Cornwall festivals

From International Robin Hood Bibliography
Adm. div.
Full name Cornwall
Abbreviation Cornwall
Coordinate 50.418954, -4.858079
Area (1891) 3512.94656 km2[1]
Population (1891) 322571[2]
Localities in Cornwall with Robin Hood-related festivals. Click cluster marker for locality markers. Click locality marker for link to page. Historical county boundary coordinates provided by the Historic Counties Trust.

By Henrik Thiil Nielsen, 2015-07-17. Revised by Henrik Thiil Nielsen, 2021-01-28.


County description

The Historic Counties Trust describes Cornwall as follows:

The Royal Duchy of Cornwall is in the very southwest of Britain. Land's End is the westernmost point of mainland England, and the Lizard its southernmost. Twenty-eight miles southwest of Land's End lie the Isles of Scilly. Cornwall is triangular in shape, surrounded to the north and south by the sea and on the east by the River Tamar, which forms the border with Devon almost from coast to coast. Both coasts provide breathtaking scenery, its granite cliffs beaten by the full force of the Atlantic. Southern Cornwall is a little more protected and has long, twisting creeks bringing the tide deep into the land, which were once ideal for smugglers. Inland are farms and moorland. There are many prehistoric remains on the moors and hills. Cornwall's rough and rugged landscape has inspired poets, novelists and artists for centuries. The old industries (or at least the lawful ones) were tin mining (now practically ended after 3,000 years), fishing, and subsistence grazing on the moors. Now tourism dominates, drawn by Cornwall's beauty and fine weather. The Prince of Wales is Duke of Cornwall, the Duchy owning much of the county. Historically Cornwall was a separate kingdom, being absorbed into English Wessex only in the 9th or 10th century. In latter years Cornishmen have been reasserting their distinctive identity and even the Cornish language (similar to Welsh), which died out in the 18th century but flavours most of its place-names.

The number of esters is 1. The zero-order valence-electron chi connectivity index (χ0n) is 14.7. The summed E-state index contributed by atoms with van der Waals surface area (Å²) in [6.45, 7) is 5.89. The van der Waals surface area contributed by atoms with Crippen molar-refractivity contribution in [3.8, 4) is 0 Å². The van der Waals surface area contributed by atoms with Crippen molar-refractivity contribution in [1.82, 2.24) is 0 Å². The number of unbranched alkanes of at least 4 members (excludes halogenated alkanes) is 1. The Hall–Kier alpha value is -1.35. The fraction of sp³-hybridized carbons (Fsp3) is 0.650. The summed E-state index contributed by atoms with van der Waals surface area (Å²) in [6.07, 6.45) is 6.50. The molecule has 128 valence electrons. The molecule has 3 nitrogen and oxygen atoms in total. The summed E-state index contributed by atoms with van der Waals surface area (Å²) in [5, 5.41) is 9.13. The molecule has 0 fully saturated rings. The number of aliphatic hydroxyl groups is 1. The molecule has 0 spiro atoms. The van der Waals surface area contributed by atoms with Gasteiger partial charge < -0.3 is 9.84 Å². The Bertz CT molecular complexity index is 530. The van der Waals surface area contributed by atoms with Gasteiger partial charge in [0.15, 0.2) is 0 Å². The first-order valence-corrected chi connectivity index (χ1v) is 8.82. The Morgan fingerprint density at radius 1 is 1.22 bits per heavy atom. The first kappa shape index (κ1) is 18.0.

Main Towns: Bodmin, Bude, Falmouth, Fowey, Launceston, Lostwithiel, Mousehole, Padstow, Penzance, Redruth, St Austell, St Ives, Truro, St Neots, Saltash, Tintagel.
Main Rivers: Tamar, Camel, Fal, Fowey, Truro, Kenwyn, Allen.
Highlights: Bodmin Moor; Lands End; Lanhydrock house; Mevagissey; Merry Maidens stone circle; St Michael's Mount.
Highest Point: Brown Willy, 419.1 m.
Area: 3493.9 km2.[3]


Brief mention